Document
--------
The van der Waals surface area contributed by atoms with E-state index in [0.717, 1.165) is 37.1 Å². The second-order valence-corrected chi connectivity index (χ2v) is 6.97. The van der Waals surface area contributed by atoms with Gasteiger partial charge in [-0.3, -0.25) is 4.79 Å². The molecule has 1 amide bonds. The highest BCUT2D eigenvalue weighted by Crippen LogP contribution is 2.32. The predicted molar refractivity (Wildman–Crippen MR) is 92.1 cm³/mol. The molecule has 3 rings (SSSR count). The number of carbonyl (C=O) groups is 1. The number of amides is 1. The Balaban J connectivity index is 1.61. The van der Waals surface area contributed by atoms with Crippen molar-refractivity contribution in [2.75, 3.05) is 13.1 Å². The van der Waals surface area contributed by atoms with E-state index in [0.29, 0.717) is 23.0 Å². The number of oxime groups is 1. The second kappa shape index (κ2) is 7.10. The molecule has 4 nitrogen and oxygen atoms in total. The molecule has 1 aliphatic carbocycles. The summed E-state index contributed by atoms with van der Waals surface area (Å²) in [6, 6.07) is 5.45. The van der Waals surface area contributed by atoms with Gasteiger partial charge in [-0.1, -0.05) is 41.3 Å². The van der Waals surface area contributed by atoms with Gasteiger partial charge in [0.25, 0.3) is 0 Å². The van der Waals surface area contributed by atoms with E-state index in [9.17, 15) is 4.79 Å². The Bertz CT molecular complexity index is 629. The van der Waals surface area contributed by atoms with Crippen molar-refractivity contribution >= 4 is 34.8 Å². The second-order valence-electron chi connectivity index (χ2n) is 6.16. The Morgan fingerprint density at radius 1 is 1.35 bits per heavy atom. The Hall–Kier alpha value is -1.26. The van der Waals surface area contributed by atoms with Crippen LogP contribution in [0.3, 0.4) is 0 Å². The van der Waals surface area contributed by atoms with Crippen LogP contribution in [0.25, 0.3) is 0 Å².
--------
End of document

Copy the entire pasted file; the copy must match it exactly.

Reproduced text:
The van der Waals surface area contributed by atoms with E-state index in [0.717, 1.165) is 37.1 Å². The second-order valence-corrected chi connectivity index (χ2v) is 6.97. The van der Waals surface area contributed by atoms with Gasteiger partial charge in [-0.3, -0.25) is 4.79 Å². The molecule has 1 amide bonds. The highest BCUT2D eigenvalue weighted by Crippen LogP contribution is 2.32. The predicted molar refractivity (Wildman–Crippen MR) is 92.1 cm³/mol. The molecule has 3 rings (SSSR count). The number of carbonyl (C=O) groups is 1. The number of amides is 1. The Balaban J connectivity index is 1.61. The van der Waals surface area contributed by atoms with Crippen molar-refractivity contribution in [2.75, 3.05) is 13.1 Å². The van der Waals surface area contributed by atoms with E-state index in [0.29, 0.717) is 23.0 Å². The number of oxime groups is 1. The second kappa shape index (κ2) is 7.10. The molecule has 4 nitrogen and oxygen atoms in total. The molecule has 1 aliphatic carbocycles. The summed E-state index contributed by atoms with van der Waals surface area (Å²) in [6, 6.07) is 5.45. The van der Waals surface area contributed by atoms with Gasteiger partial charge in [-0.1, -0.05) is 41.3 Å². The van der Waals surface area contributed by atoms with Gasteiger partial charge in [0.25, 0.3) is 0 Å². The van der Waals surface area contributed by atoms with E-state index in [9.17, 15) is 4.79 Å². The Bertz CT molecular complexity index is 629. The van der Waals surface area contributed by atoms with Crippen molar-refractivity contribution >= 4 is 34.8 Å². The second-order valence-electron chi connectivity index (χ2n) is 6.16. The Morgan fingerprint density at radius 1 is 1.35 bits per heavy atom. The Hall–Kier alpha value is -1.26. The van der Waals surface area contributed by atoms with Crippen LogP contribution in [0.3, 0.4) is 0 Å². The van der Waals surface area contributed by atoms with Crippen LogP contribution in [0.25, 0.3) is 0 Å².